It’s fair to say that the Apple TV is the device that’s had the hardest time finding a place as a “must-have” in Apple’s ecosystem. It’s always seemed to be more of an accessory to Apple’s more popular Macs, iPhones, iPads, and iPods than a standalone gadget that was designed—as the others were, for computers, phones, tablets, and music players, respectively—with a clear vision to show consumers and competitors what the gold standard for a digital media player should be. And you can mostly blame Steve Jobs for that.
Back in September 2006, when Jobs first showed off the then named “iTV,” he called the device a “hobby”—that is, something you do on the side, but don’t necessarily have the desire to turn it into something bigger. Clarifying his remarks about the device the following year at the D2007 conference, Jobs said:
We’re in two businesses today. We’ll be very shortly in three businesses and a hobby. One is our Mac business, second is our music business, third business is the phone business—handsets. And the hobby is the Apple TV. The reason I call it a hobby is a lot of people have tried and failed to make it a business. It’s a business that’s hundreds of thousands of units per year but it hasn’t crested to be millions of units per year, but I think if we improve things we can crack that.
In other words, the original Apple TV is probably the only device Apple ever released where Steve Jobs didn’t have a clear, grand vision for what it was supposed to be. For years after its original January 2007 retail launch, the Apple TV languished when it came to the regular feature improvements and hardware updates that Apple’s other devices saw on an annual basis. Between its unveiling in 2006 and the launch of the newest, fourth-generation Apple TV in October 2015, the Apple TV only saw one dramatic hardware change (over nine years!), from the first- to second-generation Apple TV, and just one major software change, with the advent of the fourth-generation Apple TV and its tvOS operating system.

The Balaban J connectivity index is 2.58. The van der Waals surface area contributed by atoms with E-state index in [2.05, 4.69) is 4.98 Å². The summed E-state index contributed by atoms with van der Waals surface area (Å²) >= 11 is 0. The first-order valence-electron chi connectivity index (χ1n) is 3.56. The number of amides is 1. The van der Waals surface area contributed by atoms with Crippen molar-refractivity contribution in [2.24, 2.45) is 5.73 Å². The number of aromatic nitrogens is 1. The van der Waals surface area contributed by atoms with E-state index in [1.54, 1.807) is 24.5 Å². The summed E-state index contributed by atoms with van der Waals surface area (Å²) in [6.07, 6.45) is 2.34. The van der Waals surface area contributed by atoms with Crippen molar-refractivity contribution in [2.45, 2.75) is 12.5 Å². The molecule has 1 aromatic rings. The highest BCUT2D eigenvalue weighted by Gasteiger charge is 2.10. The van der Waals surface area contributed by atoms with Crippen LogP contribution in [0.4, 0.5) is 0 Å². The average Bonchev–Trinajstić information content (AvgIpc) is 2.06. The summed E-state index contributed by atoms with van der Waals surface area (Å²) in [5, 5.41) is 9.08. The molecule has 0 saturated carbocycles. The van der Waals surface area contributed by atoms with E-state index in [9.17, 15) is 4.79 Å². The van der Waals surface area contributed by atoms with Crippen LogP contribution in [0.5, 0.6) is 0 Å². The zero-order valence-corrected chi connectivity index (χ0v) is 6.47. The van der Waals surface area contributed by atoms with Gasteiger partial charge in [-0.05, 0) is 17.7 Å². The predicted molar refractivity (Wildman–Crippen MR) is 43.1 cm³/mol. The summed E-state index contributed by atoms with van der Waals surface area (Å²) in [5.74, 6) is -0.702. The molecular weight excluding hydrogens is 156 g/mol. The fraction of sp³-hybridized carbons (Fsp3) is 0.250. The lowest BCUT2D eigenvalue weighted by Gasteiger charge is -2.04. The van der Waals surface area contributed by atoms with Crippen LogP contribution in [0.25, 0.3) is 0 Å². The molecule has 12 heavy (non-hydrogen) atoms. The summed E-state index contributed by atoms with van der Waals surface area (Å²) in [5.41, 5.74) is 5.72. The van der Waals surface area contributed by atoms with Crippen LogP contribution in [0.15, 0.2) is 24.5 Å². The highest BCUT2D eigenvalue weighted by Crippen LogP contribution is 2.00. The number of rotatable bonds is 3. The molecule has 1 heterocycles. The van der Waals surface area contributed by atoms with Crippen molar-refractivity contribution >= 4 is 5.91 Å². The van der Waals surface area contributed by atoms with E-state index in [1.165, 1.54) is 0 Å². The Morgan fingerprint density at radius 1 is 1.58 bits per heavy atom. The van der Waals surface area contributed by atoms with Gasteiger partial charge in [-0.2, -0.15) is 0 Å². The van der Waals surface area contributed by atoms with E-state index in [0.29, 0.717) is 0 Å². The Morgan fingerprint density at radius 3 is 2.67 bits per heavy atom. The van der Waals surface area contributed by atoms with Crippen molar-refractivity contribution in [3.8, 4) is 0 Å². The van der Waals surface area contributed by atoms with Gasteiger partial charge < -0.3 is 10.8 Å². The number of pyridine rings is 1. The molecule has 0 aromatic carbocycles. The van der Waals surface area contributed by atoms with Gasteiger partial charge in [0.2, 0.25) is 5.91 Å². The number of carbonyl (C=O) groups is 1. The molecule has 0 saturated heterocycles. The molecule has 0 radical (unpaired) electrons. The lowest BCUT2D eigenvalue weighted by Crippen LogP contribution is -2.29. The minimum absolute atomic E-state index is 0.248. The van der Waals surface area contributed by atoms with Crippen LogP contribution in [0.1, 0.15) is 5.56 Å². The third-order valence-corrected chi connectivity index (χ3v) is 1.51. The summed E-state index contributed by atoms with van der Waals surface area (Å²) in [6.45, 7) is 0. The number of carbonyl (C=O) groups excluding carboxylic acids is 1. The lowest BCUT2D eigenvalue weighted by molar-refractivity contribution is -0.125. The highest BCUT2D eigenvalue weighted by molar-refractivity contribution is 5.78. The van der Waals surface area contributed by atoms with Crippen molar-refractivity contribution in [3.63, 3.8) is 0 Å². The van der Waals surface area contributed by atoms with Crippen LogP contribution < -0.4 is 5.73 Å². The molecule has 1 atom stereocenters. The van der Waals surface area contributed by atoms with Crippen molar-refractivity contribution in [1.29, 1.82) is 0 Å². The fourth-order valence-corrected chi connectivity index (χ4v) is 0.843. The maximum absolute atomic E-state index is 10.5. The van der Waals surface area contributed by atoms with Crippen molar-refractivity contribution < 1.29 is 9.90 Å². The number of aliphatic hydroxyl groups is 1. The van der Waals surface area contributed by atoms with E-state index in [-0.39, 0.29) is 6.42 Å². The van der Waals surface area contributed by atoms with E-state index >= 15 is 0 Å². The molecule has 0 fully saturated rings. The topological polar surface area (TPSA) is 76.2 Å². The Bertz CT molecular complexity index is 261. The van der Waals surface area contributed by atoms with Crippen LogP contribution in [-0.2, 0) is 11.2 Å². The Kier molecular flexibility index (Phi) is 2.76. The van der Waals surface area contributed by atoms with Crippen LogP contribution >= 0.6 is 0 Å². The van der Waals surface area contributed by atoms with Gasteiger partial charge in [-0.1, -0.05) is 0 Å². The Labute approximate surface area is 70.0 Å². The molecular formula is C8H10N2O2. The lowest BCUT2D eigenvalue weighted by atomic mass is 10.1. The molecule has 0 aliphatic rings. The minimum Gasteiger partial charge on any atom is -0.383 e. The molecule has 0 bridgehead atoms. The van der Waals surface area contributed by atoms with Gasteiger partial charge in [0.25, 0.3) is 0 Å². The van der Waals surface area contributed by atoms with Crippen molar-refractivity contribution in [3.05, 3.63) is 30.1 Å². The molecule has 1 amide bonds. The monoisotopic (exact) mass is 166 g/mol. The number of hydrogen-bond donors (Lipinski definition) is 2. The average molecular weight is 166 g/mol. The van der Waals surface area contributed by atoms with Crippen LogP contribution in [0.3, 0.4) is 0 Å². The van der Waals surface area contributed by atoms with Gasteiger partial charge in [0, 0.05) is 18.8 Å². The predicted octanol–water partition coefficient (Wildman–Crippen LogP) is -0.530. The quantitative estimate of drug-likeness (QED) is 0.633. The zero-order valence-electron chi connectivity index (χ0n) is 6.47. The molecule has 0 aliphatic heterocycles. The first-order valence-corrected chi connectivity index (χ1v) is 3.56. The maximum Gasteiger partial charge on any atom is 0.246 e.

Granted, Apple was a bit busy during that time changing the technology sector as we knew it—from revolutionizing the industrial design of PCs to defining what a smartphone should be to releasing the first tablet that caught the public’s imagination. However, because of that lack of attention to its “hobby,” the Apple TV got left in the dust by other competitors that were doing innovative work in the digital media player and home entertainment space, precisely because Apple was not.
Those innovators included Netflix, which was one of the first to see that the iTunes model of à la carte renting and purchasing of individual properties was not the future of home entertainment. Streaming was, and Netflix made sure its services were included on as many connected home entertainment devices as possible. Roku was the first to realize users wanted to customize their home entertainment experience and launched its app store, allowing users to select and install from thousands of channels on their Roku devices, including games and apps. Later, Amazon designed the first digital media player remote with built-in voice search.